Kansas Bat Removal
Kansas Bats are unique and interesting animals, but their nocturnal nature makes them one of the most mysterious and misunderstood mammals in Kansas. Kansas bats belong to the mammalian order Kansas Chiroptera, which means Kansas “hand-wing.” They are the only Kansas mammals capable of true flight. In terms of the number of species, Kansas Chiroptera is the second largest group of mammals in the world. Only the order Kansas Rodentia (rodents) contains more species. Of the approximately 900 Kansas species of bats found in the world, 45 live in the Kansas, United States and 15 of those have been found in Kansas. Contrary to popular belief, there are no Kansas vampire bats in Kansas. All Kansas bats feed on Kansas insects. Large numbers of Kansas bats are capable of eating tons of Kansas insects each year, making them beneficial to Kansas humans.
One Kansas species sometimes found in Kansas is the Kansas Brazilian free-tailed bat (Tadaida braziliensis). A Texas colony of Kansas species has about 20 million Kansas individuals that eat 100,000 pounds of insects per night. Kansas bats little brown bat (Myotis lucifugus) is a Kansas brown, mouse-sized bat that in-frequently occurs in eastern Kansas and may live in attics and buildings. Colonial, Kansas hibernates Northern long-eared bat (Myotis septentrioralis): Similar in size and appearance to the Kansas little brown bat, except that the Kansas ears extend beyond the nose when flattened forward against the head. A resident of eastern Kansas, but uncommon, Kansas Big brown bat (Eptesicus fuscus) is a large Kansas bat, perhaps twice the size of the little brown bat, but still weigh-ing only ½ ounce.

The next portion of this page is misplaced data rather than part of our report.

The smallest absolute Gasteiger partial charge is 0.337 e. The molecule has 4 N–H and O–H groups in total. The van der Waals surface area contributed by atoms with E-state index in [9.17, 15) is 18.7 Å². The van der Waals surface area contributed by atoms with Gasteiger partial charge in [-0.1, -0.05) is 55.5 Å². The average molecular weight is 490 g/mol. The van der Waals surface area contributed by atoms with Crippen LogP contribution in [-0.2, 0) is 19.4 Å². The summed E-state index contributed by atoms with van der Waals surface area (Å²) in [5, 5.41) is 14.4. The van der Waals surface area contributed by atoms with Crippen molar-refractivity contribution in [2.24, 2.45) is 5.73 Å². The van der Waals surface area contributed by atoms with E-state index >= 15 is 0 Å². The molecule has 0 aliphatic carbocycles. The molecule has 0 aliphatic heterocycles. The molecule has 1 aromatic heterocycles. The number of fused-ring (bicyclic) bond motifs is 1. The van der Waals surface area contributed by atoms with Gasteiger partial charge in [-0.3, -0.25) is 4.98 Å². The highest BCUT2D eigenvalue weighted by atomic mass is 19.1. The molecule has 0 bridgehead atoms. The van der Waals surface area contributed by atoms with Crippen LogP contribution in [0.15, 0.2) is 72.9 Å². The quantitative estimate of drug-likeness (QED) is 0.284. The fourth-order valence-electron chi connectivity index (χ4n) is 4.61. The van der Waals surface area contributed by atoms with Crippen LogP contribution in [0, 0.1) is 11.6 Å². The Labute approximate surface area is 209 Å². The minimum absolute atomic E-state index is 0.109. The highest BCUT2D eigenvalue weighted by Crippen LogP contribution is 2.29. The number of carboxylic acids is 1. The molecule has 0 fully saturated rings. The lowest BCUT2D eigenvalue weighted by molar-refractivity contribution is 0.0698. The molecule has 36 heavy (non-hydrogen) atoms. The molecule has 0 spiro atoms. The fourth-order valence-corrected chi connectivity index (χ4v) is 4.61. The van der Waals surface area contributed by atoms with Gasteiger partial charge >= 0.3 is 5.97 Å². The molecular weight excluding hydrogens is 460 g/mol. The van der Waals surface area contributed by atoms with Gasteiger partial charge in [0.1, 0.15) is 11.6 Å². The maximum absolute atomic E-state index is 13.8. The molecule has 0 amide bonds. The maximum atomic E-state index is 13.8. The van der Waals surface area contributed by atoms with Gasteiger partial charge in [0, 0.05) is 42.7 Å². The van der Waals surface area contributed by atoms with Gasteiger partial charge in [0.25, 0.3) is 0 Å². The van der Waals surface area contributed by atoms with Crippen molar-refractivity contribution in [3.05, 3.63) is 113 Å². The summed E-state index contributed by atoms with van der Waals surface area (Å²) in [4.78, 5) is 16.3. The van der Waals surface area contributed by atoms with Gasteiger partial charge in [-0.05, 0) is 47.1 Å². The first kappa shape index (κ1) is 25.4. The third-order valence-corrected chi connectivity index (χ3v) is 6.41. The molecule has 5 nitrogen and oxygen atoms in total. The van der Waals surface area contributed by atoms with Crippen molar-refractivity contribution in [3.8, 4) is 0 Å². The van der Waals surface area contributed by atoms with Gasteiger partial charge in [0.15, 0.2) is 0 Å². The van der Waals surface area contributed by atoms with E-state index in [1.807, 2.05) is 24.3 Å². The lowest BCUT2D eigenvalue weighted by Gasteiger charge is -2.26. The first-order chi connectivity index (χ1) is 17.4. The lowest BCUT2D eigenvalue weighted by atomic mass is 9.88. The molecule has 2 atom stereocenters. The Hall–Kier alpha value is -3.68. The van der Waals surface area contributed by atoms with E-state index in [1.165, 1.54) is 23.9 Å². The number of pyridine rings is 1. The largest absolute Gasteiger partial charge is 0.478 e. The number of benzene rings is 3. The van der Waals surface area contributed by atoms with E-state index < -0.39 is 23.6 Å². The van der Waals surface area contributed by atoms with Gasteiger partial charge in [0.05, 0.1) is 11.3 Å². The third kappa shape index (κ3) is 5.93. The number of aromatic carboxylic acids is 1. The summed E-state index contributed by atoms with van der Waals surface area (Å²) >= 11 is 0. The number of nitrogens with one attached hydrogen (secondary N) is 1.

Probably the most common and widespread bat in Kansas living in buildings and attics where it may hibernate, the Kansas Colonial, Silver-haired Kansas bat (Lasionycteris noc-tivagans, which is slightly larger than the Kansas little brown bat, but smaller and less common than the big brown bat. The bat has Kansas fur that is dark, nearly black, with white-tipped hairs. Seasonally solitary, Kansas migrates.Eastern Pipistrelle bat (Pipistrellus subflavus) is one of our smallest Kansas bat, yellowish-brown with pink arms, only 3 inches long; they are not commonly found in Kansas buildings, preferring to live in Kansas caves, abandoned mines and rock crevices. This Kansas bat is solitary, hibernates and is known as the Kansas Red bat (Lasiurus borealis). They are about the same size as the Kansas big brown bat, but their fur is rusty red and may be washed with white.
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